Surprisingly, 5-HT dramatically inhibited both pharyngeal pumping and egg laying when ser-7 null animals were placed on bacteria. As noted above, 5-HT failed to stimulate either pumping or egg laying in ser-7(tm1325) or ser-7(tm1728) animals, but both processes were dramatically stimulated when these mutant animals were placed on bacteria. The mechanism of this 5-HT inhibition is unclear, but may involve the feedback inhibition of neurotransmitter release mediated by presynaptic 5-HT autoreceptor(s) (SER-4/MOD-1?) on key neurons regulating these processes. Since ser-7(tm1325) or ser-1(ok345) animals are not Egl and lay eggs and elevate pumping on bacteria, other redundant receptors, perhaps mediated by neuropeptides, must be operating to elevate both egg laying and pumping in these mutants. The exogenous application of 5-HT in these egg-laying experiments may be inhibiting the release of these other stimulatory neurotransmitters. Although 5-HT dramatically stimulates egg laying, both acetylcholine and 5-HT also appear to inhibit neurotransmitter release from the HSNs by the presynaptic activation of Gαo-coupled pathways. For example, Bany et al. (2003) have demonstrated that acetylcholine released from the VCs inhibits egg laying by inhibiting the presynaptic release of 5-HT and presumably other neuromodulators from the HSNs by activating a Gαo (GOA-1)-coupled muscarinic receptor (GAR-2?) on the HSNs. Similarly, Shyn et al. (2003) demonstrated that 5-HT released from the HSNs can feedback inhibit through GOA-1 and silence the HSNs, although the 5-HT autoreceptor involved was not identified. The role of presynaptic GOA-1 (C. elegans Gαo) signaling in inhibiting neurotransmitter release in ventral cord neurons is well documented. The presynaptic activation of GOA-1 appears to move UNC-13, a protein required for synaptic vesicle priming, away from neurotransmitter release sites (Nurrish et al. 1999). More importantly, the expression of a constitutively active GOA-1 in the HSNs was sufficient to induce an Egl-phenotype (Moresco and Koelle 2004). Similarly, the expression of a constitutively active Gαo-coupled GPCR, EGL-47, in the HSNs also dramatically inhibited egg laying, suggesting that GOA-1 integrates signaling from multiple receptors in the HSNs (Moresco and Koelle 2004).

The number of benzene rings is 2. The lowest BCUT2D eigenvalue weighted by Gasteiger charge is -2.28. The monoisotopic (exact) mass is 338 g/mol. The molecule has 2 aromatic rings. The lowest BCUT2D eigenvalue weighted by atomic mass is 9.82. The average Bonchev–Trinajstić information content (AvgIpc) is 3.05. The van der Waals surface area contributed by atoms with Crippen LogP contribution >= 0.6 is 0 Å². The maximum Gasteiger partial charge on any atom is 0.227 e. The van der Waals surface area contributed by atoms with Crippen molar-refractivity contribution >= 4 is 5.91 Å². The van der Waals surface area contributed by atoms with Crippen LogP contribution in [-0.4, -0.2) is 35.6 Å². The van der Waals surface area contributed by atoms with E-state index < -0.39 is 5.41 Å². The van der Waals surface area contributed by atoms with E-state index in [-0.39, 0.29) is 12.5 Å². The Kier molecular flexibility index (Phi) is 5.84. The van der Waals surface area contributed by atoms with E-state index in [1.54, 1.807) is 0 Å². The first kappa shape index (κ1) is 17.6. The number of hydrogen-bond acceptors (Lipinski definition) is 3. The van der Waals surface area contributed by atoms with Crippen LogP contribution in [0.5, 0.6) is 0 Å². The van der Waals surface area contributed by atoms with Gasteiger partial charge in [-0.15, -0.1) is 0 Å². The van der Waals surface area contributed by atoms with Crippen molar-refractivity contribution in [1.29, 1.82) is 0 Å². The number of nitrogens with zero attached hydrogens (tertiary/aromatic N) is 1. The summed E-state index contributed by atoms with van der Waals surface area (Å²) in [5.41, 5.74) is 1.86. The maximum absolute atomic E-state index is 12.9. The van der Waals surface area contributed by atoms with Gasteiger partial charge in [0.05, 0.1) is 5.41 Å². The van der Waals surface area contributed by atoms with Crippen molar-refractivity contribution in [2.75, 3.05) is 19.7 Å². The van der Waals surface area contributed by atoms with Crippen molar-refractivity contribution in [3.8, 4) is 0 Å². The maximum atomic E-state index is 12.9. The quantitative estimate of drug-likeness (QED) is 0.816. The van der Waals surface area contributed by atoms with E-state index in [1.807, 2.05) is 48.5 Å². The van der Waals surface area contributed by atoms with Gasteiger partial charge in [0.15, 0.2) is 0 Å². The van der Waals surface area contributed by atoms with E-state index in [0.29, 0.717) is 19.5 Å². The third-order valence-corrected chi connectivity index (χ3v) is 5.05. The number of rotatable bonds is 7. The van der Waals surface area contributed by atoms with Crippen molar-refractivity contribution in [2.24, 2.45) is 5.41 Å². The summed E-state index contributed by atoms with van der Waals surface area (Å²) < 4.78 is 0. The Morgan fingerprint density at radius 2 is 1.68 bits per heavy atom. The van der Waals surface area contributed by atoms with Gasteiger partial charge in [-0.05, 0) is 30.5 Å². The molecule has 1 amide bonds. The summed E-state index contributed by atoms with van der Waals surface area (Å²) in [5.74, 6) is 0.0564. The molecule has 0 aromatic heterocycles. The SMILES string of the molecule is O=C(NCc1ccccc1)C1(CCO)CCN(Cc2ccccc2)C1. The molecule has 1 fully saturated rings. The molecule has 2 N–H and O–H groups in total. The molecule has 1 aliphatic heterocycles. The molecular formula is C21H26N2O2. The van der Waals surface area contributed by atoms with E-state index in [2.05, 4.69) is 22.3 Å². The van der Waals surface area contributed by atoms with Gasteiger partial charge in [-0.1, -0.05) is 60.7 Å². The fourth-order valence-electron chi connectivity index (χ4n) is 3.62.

As predicted from these observations, 5-HT did not inhibit egg laying on bacteria in ser-7;ser-4 double mutants. In contrast, 5-HT still dramatically inhibited pumping in the ser-7;ser-4 double mutants, suggesting that additional 5-HT receptors are probably involved. These studies are continuing with the intention of identifying the downstream effectors linked to SER-7 and the signaling pathways involved in the 5-HT inhibition of pumping and egg laying.
We thank Dominique Durand for the use of his electrophysiology equipment, Leon Avery for the ser-7(tm1325) ser-1(ok345) double mutant, Shohei Mitani at the National Bioresources Project for the ser-7(tm1325) and ser-7(tm728) mutants, and the Caenorhabditis elegans Genetics Center, which is supported by the National Institutes of Health National Center for Research Resources, for additional strains. We also thank John Plenefisch and Sushant Khandekar for critical discussion of the work. This work was supported by National Institutes of Health grant AI-145147 awarded to R.W.K.
Communicating editor: K. Kemphues
- Received April 20, 2005.
- Accepted September 20, 2005.
- Copyright © 2006 by the Genetics Society of America